posted on Jan, 18 2008 @ 02:12 PM
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reply to post by cbianchi513
 


I can't find any information on the EC-130 jamming GPS signals, but you can't rule it out. However, if they are trying to jam smart bombs, a ground based system should be sufficient. I would venture it is more likely our enemies would do their jamming from the ground.

www.globalsecurity.org...
Note the comment about "Two high power GPS jamming vans"

I didn't log the equipment used by the Nellis jammers, but it was something like this:
www2.rohde-schwarz.com...
Basically, it is a dual channel signal generator, not really a transmitter per se.



posted on Jan, 18 2008 @ 06:03 PM
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Originally posted by no_one817
You my friend need to stop taking things so personally. That comment wasn't directed to you. It was merely for the post itself. The paranoia of GPS jamming, i felt, was a little over the top. And then I provided a little basic info on said red flag. Only because some people appreciate the information.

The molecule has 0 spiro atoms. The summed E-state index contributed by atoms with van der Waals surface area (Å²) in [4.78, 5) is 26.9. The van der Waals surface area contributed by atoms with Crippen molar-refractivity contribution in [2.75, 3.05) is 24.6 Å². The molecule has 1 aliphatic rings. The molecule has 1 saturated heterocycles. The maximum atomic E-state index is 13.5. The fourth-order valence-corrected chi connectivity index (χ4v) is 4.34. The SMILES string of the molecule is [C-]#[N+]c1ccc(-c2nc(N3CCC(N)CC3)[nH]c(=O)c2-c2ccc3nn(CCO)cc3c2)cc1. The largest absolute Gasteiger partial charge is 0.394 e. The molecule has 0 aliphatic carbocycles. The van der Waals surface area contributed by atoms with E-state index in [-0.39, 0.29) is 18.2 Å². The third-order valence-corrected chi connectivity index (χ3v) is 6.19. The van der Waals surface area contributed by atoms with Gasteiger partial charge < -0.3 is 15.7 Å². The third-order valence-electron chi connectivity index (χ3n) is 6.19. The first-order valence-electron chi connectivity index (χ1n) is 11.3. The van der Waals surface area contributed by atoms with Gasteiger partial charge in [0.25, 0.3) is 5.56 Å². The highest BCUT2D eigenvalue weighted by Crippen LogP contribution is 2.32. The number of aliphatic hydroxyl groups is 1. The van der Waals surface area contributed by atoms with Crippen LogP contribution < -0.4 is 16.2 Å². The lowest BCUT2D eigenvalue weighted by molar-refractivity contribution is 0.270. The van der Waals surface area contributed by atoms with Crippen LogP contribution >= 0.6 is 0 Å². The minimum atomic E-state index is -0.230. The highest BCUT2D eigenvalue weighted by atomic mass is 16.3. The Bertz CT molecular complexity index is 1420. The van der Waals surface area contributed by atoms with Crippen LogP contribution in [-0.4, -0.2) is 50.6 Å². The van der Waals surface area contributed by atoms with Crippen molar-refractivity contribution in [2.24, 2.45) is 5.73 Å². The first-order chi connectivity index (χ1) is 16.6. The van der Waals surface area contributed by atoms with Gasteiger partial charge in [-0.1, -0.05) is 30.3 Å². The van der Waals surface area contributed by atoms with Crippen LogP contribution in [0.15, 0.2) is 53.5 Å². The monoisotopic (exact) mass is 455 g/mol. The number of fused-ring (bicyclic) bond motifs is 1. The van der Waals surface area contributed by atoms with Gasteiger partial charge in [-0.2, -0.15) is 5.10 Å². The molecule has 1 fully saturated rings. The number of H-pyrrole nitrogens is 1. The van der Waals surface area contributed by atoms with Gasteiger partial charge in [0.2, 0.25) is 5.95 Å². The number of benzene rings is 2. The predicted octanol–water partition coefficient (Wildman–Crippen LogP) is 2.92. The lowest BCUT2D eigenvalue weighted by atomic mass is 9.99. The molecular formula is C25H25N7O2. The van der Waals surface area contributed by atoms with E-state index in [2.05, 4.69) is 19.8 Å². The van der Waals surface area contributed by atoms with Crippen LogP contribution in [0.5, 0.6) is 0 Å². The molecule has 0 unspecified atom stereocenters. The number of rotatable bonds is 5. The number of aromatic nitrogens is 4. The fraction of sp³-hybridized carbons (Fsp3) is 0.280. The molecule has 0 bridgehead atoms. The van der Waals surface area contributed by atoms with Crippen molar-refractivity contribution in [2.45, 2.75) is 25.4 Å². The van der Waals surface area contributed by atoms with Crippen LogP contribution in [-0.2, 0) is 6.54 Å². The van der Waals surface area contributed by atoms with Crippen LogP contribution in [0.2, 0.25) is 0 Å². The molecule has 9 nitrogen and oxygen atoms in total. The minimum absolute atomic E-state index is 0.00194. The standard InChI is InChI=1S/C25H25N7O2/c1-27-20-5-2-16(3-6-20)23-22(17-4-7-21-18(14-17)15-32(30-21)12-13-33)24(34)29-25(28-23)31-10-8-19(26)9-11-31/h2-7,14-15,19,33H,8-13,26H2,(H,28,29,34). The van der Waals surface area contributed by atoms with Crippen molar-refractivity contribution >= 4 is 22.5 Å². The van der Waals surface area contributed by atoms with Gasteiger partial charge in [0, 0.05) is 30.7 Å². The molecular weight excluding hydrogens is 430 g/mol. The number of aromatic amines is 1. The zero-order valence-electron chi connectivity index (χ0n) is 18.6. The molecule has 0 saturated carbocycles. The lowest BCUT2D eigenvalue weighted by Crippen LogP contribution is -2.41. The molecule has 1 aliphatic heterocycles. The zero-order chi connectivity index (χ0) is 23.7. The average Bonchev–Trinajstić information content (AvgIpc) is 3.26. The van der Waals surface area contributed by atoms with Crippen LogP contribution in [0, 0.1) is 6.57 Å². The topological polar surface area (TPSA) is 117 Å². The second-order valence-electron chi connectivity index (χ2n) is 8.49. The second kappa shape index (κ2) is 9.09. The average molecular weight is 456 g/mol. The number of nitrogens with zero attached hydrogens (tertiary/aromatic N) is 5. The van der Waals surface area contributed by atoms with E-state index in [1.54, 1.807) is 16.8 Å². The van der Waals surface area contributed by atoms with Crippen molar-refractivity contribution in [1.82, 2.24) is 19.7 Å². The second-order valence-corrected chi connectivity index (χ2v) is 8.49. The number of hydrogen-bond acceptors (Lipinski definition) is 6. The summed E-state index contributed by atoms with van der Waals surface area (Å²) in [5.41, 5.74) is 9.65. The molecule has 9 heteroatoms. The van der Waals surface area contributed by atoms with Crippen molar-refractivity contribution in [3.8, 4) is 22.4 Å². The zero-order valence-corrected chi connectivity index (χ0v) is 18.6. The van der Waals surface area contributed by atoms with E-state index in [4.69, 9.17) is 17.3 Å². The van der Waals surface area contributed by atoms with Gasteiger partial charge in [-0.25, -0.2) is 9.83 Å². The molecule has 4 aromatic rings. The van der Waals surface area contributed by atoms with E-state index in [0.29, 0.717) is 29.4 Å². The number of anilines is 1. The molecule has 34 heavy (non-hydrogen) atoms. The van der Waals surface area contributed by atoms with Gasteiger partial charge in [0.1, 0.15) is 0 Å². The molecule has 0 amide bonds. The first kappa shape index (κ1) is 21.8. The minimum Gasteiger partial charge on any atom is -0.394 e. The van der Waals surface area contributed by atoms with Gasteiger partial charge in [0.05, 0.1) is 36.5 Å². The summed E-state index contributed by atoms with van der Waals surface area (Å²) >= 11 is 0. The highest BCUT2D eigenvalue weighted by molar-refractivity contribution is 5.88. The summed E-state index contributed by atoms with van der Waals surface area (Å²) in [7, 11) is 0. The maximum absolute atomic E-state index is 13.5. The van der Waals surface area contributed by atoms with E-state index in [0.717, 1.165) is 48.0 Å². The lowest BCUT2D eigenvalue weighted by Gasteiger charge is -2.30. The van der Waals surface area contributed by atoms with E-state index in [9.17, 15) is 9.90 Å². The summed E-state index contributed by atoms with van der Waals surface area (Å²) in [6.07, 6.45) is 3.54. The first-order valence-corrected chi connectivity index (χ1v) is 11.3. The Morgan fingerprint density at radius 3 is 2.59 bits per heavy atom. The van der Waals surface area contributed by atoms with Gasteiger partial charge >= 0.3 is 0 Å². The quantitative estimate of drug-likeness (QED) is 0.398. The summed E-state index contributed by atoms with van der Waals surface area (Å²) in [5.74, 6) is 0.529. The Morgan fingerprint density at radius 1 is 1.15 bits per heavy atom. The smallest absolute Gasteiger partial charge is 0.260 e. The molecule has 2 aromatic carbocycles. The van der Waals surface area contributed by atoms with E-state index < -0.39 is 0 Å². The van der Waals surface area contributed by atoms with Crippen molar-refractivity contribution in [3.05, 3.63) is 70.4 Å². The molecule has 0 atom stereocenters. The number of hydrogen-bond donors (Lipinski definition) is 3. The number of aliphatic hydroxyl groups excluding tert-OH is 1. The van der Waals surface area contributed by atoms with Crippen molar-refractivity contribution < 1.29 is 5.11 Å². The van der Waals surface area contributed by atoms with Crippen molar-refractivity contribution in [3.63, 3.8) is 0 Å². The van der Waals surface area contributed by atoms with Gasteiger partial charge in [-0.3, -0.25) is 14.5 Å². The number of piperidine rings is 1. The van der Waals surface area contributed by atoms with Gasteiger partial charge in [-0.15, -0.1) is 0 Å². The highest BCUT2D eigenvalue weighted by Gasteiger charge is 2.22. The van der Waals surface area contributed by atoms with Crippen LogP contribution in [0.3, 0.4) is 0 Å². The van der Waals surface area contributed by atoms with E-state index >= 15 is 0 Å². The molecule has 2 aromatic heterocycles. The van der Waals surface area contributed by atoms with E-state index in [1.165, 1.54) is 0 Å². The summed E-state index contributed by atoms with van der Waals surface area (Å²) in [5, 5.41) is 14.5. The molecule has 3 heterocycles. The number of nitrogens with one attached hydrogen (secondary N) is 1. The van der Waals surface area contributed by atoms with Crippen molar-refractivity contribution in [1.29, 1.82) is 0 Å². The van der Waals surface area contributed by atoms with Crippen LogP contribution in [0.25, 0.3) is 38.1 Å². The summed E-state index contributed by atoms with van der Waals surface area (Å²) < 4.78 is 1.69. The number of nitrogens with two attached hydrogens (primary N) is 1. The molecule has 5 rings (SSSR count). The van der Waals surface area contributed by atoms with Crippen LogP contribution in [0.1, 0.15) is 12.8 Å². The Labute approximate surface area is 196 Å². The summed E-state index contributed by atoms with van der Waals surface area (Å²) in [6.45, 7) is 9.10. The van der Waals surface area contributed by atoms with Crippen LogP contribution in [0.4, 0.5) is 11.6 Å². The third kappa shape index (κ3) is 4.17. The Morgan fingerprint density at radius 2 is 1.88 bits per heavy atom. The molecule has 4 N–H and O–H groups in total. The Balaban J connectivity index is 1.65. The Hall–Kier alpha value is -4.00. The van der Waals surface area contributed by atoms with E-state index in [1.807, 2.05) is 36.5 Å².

Alright, well, no worries. I don't sense any paranoia here, but I guess our definitions of the word differ.

[edit on 1/18/2008 by DesertWatchdog]



posted on Jan, 18 2008 @ 06:11 PM
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Originally posted by gariac
reply to post by cbianchi513
 


I can't find any information on the EC-130 jamming GPS signals, but you can't rule it out. However, if they are trying to jam smart bombs, a ground based system should be sufficient. I would venture it is more likely our enemies would do their jamming from the ground.


Do you know how they keep from jamming their own GPS systems on the aircraft? Or would they just not use their GPS during the jamming?



posted on Jan, 18 2008 @ 06:16 PM
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They simply.. have other means.. of keeping their 'gps' up and running



posted on Jan, 19 2008 @ 01:03 AM
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reply to post by DesertWatchdog
 


You don't need a GPS to fly a plane. You can google interial guidance system to get the details. All you need to know is where you started when you initiated the guidance system. The better car navigation systems have inertial guidance as well, though it isn't particularly good. Rather, it is used for brief periods where your GPS won't have lock. For instance, you are driving in a tunnel or canyon. Obviously in a tunnel, you don't see any birds. In a canyon, you may not see the required 4 birds to get a lock.

Note there are a few GPS-like systems, so all would have to be jammed. In the US testing, they just jam the civilian and military frequencies. The Russians have their version of GPS called glonass.

I think a plane would be pretty immune to GPS jamming from a ground based system since it is above the jamming source. The body of the plane itself would shield it. You could probably program the GPS to ignore birds at the horizon, which is where a land based jammer would show up.